Try out 'Passport in Time'
Monday, March 31, 2014 4:30 AM
Spring is here - supposedly. When it finally emerges, summer won't be far behind. It's time to think about vacation plans.
I was ecstatic to find a hyracodon jaw during a PIT project at Toadstool Geologic Park in 2010. LISA BRAINARD/BLUFF COUNTRY READER
Have you ever had a desire to look for pioneer artifacts... or dig up a dinosaur bone... or perhaps learn skills and repair former living quarters on a fire tower for new life as an interpretive site? These are examples of the variety of projects offered to volunteers through the federal Passport in Time (PIT) program.
Most PIT projects are located on federal lands such as national forests or Bureau of Land Management (BLM) sites. A working professional plans the project, which typically lasts from three days to a week or more. There's staff on hand to educate volunteers as needed, work alongside, see that work goes as planned, and, yes, to make sure you take water breaks if it's really hot... that kind of thing.
Now join me, please, in my excitement about PIT. The 2014 projects are starting to be listed online at passportintime.com. Click on headings at the top of the page to learn more about PIT, and browse past projects, as well as current offerings.
I feel very fortunate to have been selected as a PIT volunteer the first time I applied back in 2003. Projects have taken me to many sites I otherwise wouldn't have seen, developed new interests and forged friendships. I've shared tales over the years, but this time I'll give an overview of all the projects I've been on. They may jog memories of in-depth stories shared here in years past. I hope the variety serves to inspire you to apply for a project, and then it's my hope that you're selected. Remember, you can apply for more than one and more projects are listed all the time.
Now let's get into a listing of my volunteer PIT projects. "Arch" means an archaeology focus, while "Paleo" means paleontology.
1. Arch/2003. A dig seeking artifacts in the long-gone town of Miller Grove - founded and populated by Blacks - in Shawnee National Forest, in extreme southern Illinois. There was evidence it had been part of the Underground Railroad for escaped slaves.
2. Arch/2004. A pedestrian survey in the Oglala National Grasslands of northwestern Nebraska, seeking evidence of the single overnight stay of a Cavalry unit along a stream.
3. Arch/2005. A survey-updating site reports on known Native American rock art panels, and also seeking more in the southern Black Hills National Forest of South Dakota.
4. Arch/2006. A similar rock art survey was conducted in the same general location.
5. Arch/2007. A survey seeking the possible death location of a relative of Sitting Bull, as well as oral history interviews on how small pioneer ranches in the area were consolidated to eventually become very large ranches. Slim Buttes Unit, Custer National Forest in northwestern South Dakota.
6. Arch/2008. A pedestrian survey seeking and recording any wooden branch remnants of a Native American antelope trap and its drive wings on Bureau of Land Management (BLM) land in northeastern Wyoming.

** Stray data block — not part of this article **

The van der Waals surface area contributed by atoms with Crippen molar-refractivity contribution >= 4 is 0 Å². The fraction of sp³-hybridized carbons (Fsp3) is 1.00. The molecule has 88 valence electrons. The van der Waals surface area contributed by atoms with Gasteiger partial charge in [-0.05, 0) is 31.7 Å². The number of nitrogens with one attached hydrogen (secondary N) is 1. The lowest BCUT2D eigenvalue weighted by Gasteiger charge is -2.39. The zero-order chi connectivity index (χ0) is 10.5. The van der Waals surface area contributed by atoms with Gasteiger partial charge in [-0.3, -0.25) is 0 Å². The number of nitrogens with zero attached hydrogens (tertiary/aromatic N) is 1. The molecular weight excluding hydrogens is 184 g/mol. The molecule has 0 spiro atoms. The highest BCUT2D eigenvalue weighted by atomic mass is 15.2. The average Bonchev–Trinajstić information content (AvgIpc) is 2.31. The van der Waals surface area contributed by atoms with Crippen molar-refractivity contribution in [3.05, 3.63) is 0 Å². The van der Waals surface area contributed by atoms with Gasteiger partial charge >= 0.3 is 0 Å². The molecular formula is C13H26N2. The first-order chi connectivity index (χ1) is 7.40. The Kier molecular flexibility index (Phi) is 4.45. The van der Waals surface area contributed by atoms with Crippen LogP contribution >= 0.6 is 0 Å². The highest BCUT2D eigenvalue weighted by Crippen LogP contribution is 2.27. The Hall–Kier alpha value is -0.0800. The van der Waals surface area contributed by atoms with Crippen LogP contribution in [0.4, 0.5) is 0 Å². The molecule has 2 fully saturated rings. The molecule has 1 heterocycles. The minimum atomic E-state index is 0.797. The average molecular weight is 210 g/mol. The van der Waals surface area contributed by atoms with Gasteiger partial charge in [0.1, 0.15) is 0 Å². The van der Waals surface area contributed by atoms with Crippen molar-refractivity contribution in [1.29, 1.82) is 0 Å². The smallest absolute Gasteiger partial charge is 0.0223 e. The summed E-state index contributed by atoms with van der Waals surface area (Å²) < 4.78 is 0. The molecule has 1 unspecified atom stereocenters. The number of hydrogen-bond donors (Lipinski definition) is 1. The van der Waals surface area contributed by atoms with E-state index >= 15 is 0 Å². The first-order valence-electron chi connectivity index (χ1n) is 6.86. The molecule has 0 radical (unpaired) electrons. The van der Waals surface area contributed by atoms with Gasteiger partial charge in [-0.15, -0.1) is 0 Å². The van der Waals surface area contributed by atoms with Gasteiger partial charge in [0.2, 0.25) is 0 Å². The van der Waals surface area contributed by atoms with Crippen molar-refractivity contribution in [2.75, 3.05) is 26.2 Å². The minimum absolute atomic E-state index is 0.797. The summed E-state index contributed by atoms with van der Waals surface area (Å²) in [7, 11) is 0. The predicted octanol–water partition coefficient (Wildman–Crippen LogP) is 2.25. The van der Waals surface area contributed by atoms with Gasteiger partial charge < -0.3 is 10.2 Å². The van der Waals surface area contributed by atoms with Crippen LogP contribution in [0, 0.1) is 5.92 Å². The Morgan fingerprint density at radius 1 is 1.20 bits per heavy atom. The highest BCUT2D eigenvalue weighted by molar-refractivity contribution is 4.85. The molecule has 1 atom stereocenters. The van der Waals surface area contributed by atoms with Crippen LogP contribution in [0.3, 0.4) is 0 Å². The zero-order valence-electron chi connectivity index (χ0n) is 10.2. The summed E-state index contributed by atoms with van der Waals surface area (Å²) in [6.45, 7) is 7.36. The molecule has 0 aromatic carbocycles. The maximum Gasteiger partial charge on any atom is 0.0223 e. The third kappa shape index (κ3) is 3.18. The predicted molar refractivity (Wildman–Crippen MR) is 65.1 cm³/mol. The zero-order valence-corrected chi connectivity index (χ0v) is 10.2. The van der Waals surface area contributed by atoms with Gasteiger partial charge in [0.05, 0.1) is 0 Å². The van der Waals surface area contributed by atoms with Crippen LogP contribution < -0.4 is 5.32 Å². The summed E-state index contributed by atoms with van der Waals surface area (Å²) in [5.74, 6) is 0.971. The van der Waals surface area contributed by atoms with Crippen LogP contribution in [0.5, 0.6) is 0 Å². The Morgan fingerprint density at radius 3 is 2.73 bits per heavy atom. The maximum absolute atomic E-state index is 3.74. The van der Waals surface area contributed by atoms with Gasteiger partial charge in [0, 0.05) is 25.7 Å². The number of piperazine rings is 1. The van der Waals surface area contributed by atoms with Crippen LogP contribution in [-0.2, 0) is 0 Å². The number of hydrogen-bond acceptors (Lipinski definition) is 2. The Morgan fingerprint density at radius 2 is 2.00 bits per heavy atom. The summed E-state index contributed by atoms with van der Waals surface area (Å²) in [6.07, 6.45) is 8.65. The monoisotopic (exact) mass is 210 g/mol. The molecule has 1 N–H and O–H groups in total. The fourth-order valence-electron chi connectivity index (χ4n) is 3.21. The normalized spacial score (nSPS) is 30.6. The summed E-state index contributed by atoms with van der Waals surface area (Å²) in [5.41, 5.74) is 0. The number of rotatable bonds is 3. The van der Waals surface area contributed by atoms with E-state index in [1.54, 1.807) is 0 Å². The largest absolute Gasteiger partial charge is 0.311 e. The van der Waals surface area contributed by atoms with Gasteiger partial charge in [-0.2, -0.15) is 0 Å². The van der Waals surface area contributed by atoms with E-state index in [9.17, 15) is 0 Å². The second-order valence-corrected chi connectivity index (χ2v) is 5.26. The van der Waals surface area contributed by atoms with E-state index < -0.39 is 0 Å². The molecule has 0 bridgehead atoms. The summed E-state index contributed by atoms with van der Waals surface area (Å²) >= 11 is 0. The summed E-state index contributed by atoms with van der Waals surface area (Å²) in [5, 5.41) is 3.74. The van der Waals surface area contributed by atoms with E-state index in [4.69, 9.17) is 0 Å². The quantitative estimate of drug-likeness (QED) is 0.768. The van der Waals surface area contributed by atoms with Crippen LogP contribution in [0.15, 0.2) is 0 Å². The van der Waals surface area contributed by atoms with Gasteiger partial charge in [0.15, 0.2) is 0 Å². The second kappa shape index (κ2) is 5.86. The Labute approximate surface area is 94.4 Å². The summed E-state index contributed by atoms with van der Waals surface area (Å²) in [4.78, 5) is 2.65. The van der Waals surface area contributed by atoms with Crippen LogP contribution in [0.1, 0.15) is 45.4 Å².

7. Paleo/2010. A pedestrian survey seeking and then field dressing mammoth fossils dated back to around the Oligocene Epoch at Toadstool Geologic Park, Oglala National Grasslands, Nebraska.
8 Arch/2011. A pedestrian survey to locate pioneer homestead locations, a possible buffalo jump and whatever else we might spot on land "swapped" to the Black Hills National Forest, southwestern South Dakota.
9. Paleo/2012. A survey seeking and field dressing dinosaur bones in Custer National Forest, South Dakota.
Let me note PIT projects will definitely put you to work, but they're worthwhile endeavors in so many ways - and, yes, that includes fun. The program provides the tools and education you'll need, plus often times there are related speakers and field trips when the working day is done.
Group highlights have included 1) finding a Spanish-American War soldier's pin in the dirt mound of a Nebraska gopher hole, which we believe a homesteader must have lost; 2) hearing Plains Indian Wars expert/author Paul Hedren speak on Buffalo Bill Cody shooting and then scalping Indian chief Yellow Hair at the Nebraska site; 3) seeing all the rock art - and finding a new site myself where knives had been sharpened and marks left; 4) finding a soldier's rusty saber handle in South Dakota; 5) finding points and scrapers; 6) taking a field trip to see a pioneer homestead that not much later was lost to a forest fire in the Black Hills; 7) seeing a Triceratops horn on the ground; and 8) finding a hyracodon jaw myself at Toadstool.
To clarify, there is no personal collecting on these trips. Items found go to labs and museums. When I write "I found" something, I just mean I was doing my part as a volunteer with the group - and that time I had the thrill of making the find as opposed to another volunteer.
PIT projects have certainly enhanced my life. Passport in Time is beneficial to both its volunteers and project planners. To try it, just go to the link already listed, find a project and apply. Feel free to contact me with any questions at email@example.com.